The Maitre’ D Knows You’re Awful by Andrew Max Levy

Soho is beautiful; cast iron facades and cobblestone streets make this district a joy to explore. But it’s also the worst. If you work here, you’re in fashion. If you eat here, you’re a tourist. If you live here, you’re just terrible.

But, I try not to generalize.

Whatever you are, you are now here. You’re with five of your friends, it’s 8 PM on Friday night, and you’re more than a little drunk. One of your group is making a waitress extremely uncomfortable. You don’t ask me for a table; you “need” one. I ask if you have a reservation. You do not. Yet that doesn’t seem to faze you.

You drop a name. I wish I could say “I’m sorry, I am fully booked,” but my manager is tensed mere inches behind me, breathing on my neck, waiting for my reply. The name dropped is sometimes his, often the owner’s, but it always opens doors for you. Tonight, it serves you well once again. The manager relaxes, and drifts away.

Sometimes, the Maitre D’ must be an asshole. He doesn’t like it, because he’s actually a nice guy. He has both a cat and friends, a rare combination. At work, however, he displays a harder side of himself.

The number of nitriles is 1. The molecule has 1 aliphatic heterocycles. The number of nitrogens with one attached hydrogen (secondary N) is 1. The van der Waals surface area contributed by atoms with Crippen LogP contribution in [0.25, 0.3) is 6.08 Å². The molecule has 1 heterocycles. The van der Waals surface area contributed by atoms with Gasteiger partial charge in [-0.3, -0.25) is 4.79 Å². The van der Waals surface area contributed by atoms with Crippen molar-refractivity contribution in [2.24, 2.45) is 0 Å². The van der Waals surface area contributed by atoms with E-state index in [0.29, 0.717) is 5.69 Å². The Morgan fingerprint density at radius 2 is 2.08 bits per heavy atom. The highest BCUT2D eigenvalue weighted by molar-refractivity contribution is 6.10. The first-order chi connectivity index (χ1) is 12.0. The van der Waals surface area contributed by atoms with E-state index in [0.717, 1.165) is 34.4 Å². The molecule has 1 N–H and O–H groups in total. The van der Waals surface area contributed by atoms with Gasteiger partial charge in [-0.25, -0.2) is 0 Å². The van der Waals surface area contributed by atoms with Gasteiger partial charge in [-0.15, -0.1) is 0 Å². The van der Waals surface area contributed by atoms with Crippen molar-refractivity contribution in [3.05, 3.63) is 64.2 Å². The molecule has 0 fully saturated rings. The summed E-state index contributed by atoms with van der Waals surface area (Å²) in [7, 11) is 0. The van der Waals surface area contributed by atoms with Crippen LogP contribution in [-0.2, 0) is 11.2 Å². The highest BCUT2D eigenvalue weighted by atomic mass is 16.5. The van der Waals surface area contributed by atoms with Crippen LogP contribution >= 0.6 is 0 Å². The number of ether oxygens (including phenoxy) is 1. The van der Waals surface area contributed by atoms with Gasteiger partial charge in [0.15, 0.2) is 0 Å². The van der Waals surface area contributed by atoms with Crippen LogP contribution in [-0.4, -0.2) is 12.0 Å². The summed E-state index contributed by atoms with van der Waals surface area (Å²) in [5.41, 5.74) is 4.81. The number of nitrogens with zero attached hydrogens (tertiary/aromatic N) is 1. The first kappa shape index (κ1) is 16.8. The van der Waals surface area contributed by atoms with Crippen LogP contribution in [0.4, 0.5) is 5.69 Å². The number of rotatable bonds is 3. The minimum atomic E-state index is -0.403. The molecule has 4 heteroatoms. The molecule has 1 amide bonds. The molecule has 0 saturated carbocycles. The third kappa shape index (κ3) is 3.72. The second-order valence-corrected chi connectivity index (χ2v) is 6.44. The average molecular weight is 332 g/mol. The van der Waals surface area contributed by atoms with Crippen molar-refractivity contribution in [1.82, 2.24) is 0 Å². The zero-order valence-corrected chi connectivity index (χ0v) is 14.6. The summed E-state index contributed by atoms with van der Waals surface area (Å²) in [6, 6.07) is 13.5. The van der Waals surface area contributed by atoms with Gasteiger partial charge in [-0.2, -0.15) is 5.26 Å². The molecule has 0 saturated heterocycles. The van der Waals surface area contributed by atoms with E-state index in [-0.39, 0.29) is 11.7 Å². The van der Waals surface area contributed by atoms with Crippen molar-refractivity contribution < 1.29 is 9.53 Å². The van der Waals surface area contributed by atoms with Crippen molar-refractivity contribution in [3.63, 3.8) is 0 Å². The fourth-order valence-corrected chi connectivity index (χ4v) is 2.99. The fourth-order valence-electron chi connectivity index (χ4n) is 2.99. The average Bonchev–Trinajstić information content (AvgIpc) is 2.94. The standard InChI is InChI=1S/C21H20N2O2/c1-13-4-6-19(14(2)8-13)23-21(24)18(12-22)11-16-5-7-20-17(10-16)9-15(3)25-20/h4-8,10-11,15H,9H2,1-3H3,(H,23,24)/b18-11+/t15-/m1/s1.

There is a family behind you, who made this reservation months in advance to celebrate grandmother’s 78th birthday. They don’t go out often; the children are in school, the parents are at work, and grandma is 78 for christ’s sake. This is their night to forget everything else, and celebrate. Tonight I am an asshole. Grandma will have to wait.

On your way out, you cooly slip a twenty in my hand, or a fifty, or a hundred if you’re trying to impress me. I shake your hand; the folded bill slips into mine, and is tucked into my pocket. I’m not impressed, but I thank you for the cab fare and the bottle of cheap wine.

You’re awful, but I try not to generalize.

Posted on Medium